The Ishikawa Prefecture region in central Japan has been rocked by a series of earthquakes over the past two days, with the Japan Meteorological Agency (JMA) warning that further temblors could be imminent.
An earthquake with an estimated magnitude of 5.4 rocked the prefecture on Sunday at around 3:00 p.m. local time, with six people left injured by the quake that registered lower 6 on Japanese intensity scale that peaks at 7, Xinhua news agency reported.
Many people find it difficult to remain standing during a quake with an intensity of lower 6 and unsecured furniture could fall causing damage and possible injury, the JMA said.
With the region already shaken, a magnitude 5.0 earthquake shook the prefecture again on Monday at 10:31 a.m. local time. The quake registered upper 5 on the Japanese seismic intensity scale at the tip of the Noto Peninsula, the weather agency said.
As with Sunday's quake, no tsunami warning was issued and while minor damage such as merchandise falling of stores' shelves was reported, there were no reports of major damage or injuries, officials in the area said.
At nuclear power facilities in the area, which include Hokuriku Electric Power Co.'s Shika plant in Ishikawa, no abnormalities were reported, the central government said.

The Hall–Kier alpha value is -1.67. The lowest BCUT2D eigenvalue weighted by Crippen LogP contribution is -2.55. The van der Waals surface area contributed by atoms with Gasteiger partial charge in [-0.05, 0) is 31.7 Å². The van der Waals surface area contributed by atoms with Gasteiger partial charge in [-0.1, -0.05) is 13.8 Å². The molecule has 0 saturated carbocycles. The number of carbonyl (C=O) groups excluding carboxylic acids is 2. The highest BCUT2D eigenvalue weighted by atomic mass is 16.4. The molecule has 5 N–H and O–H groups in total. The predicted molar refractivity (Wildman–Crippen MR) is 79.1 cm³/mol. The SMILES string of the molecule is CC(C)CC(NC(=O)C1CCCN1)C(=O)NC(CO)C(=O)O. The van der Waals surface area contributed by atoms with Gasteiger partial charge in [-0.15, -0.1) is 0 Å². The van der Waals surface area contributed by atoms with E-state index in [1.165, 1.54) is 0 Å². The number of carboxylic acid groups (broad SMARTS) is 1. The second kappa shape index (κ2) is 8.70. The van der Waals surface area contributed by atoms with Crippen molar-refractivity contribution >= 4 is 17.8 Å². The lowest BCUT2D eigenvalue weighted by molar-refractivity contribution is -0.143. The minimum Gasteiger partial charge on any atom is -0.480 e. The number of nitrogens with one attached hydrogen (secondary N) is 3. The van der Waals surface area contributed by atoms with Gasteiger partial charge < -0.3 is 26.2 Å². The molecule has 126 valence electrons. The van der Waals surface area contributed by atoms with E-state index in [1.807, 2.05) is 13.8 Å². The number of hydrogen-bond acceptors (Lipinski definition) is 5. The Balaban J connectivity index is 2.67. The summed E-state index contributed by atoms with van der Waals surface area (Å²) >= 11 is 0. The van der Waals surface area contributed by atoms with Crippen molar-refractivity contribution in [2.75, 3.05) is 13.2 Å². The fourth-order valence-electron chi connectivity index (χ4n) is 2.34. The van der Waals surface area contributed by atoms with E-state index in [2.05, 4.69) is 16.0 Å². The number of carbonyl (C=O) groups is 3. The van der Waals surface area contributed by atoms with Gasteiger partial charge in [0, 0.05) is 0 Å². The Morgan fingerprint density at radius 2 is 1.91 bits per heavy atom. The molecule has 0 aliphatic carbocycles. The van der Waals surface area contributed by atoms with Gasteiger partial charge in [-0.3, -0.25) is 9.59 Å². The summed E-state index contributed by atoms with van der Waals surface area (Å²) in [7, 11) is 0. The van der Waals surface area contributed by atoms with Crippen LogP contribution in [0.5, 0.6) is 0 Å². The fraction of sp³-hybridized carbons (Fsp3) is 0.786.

In a triple-whammy, a third quake with a preliminary magnitude of 4.2 jolted the prefecture again, sparking further concerns that the latest quake which registered 4 on Japan's seismic intensity scale, would not be the last the prefecture would see this week, as voiced by the JMA.
The series of quakes will likely have loosened the ground and with Japan experiencing mixed weather during rainy season, the JMA has warned of landslides and damage to houses.
The latest quakes are part of a series of seismic events that began in December 2020, local media quoted the weather agency as saying.